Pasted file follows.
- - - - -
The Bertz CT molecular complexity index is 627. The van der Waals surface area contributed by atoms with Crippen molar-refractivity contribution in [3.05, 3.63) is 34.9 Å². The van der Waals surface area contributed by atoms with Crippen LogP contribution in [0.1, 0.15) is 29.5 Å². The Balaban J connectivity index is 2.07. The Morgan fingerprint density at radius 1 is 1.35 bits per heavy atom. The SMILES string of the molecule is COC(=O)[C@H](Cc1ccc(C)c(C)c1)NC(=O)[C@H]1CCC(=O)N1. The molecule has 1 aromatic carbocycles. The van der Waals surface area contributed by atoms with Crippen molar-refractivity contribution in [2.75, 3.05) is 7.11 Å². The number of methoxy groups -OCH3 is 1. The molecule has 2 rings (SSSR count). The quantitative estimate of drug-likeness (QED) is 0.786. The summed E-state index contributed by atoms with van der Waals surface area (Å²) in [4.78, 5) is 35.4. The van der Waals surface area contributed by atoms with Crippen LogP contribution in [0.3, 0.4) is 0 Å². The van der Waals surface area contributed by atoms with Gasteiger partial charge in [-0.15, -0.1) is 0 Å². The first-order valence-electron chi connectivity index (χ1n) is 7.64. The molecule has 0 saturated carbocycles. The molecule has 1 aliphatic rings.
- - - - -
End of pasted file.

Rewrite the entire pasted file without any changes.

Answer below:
The Bertz CT molecular complexity index is 627. The van der Waals surface area contributed by atoms with Crippen molar-refractivity contribution in [3.05, 3.63) is 34.9 Å². The van der Waals surface area contributed by atoms with Crippen LogP contribution in [0.1, 0.15) is 29.5 Å². The Balaban J connectivity index is 2.07. The Morgan fingerprint density at radius 1 is 1.35 bits per heavy atom. The SMILES string of the molecule is COC(=O)[C@H](Cc1ccc(C)c(C)c1)NC(=O)[C@H]1CCC(=O)N1. The molecule has 1 aromatic carbocycles. The van der Waals surface area contributed by atoms with Crippen molar-refractivity contribution in [2.75, 3.05) is 7.11 Å². The number of methoxy groups -OCH3 is 1. The molecule has 2 rings (SSSR count). The quantitative estimate of drug-likeness (QED) is 0.786. The summed E-state index contributed by atoms with van der Waals surface area (Å²) in [4.78, 5) is 35.4. The van der Waals surface area contributed by atoms with Crippen LogP contribution in [0.3, 0.4) is 0 Å². The van der Waals surface area contributed by atoms with Gasteiger partial charge in [-0.15, -0.1) is 0 Å². The first-order valence-electron chi connectivity index (χ1n) is 7.64. The molecule has 0 saturated carbocycles. The molecule has 1 aliphatic rings.